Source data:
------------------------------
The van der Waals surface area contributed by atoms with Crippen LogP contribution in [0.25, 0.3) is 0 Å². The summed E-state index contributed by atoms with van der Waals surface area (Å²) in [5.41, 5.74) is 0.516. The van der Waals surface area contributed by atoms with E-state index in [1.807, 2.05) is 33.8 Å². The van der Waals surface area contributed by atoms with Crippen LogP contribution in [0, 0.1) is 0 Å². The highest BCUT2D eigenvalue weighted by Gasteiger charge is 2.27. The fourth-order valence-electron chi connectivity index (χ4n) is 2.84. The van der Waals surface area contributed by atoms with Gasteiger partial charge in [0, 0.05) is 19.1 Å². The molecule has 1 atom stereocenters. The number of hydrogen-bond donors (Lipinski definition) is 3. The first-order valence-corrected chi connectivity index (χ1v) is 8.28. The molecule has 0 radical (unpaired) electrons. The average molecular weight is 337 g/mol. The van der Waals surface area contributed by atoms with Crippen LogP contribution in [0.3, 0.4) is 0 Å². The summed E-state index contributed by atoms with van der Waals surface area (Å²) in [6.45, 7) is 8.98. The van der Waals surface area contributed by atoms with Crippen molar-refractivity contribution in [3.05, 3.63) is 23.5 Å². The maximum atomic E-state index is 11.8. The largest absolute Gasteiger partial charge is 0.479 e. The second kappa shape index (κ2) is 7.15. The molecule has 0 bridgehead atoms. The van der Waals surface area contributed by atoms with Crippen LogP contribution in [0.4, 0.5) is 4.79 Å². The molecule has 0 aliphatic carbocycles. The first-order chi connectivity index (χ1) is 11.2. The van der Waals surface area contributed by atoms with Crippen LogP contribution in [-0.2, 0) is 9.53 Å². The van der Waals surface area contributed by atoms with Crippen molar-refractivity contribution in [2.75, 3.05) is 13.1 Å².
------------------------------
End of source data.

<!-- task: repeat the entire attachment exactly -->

The van der Waals surface area contributed by atoms with Crippen LogP contribution in [0.25, 0.3) is 0 Å². The summed E-state index contributed by atoms with van der Waals surface area (Å²) in [5.41, 5.74) is 0.516. The van der Waals surface area contributed by atoms with E-state index in [1.807, 2.05) is 33.8 Å². The van der Waals surface area contributed by atoms with Crippen LogP contribution in [0, 0.1) is 0 Å². The highest BCUT2D eigenvalue weighted by Gasteiger charge is 2.27. The fourth-order valence-electron chi connectivity index (χ4n) is 2.84. The van der Waals surface area contributed by atoms with Gasteiger partial charge in [0, 0.05) is 19.1 Å². The molecule has 1 atom stereocenters. The number of hydrogen-bond donors (Lipinski definition) is 3. The first-order valence-corrected chi connectivity index (χ1v) is 8.28. The molecule has 0 radical (unpaired) electrons. The average molecular weight is 337 g/mol. The van der Waals surface area contributed by atoms with Crippen LogP contribution in [0.3, 0.4) is 0 Å². The summed E-state index contributed by atoms with van der Waals surface area (Å²) in [6.45, 7) is 8.98. The van der Waals surface area contributed by atoms with Crippen molar-refractivity contribution in [3.05, 3.63) is 23.5 Å². The maximum atomic E-state index is 11.8. The largest absolute Gasteiger partial charge is 0.479 e. The second kappa shape index (κ2) is 7.15. The molecule has 0 bridgehead atoms. The van der Waals surface area contributed by atoms with Crippen LogP contribution in [0.4, 0.5) is 4.79 Å². The molecule has 0 aliphatic carbocycles. The first-order chi connectivity index (χ1) is 11.2. The van der Waals surface area contributed by atoms with Crippen LogP contribution in [-0.2, 0) is 9.53 Å². The van der Waals surface area contributed by atoms with Crippen molar-refractivity contribution in [2.75, 3.05) is 13.1 Å².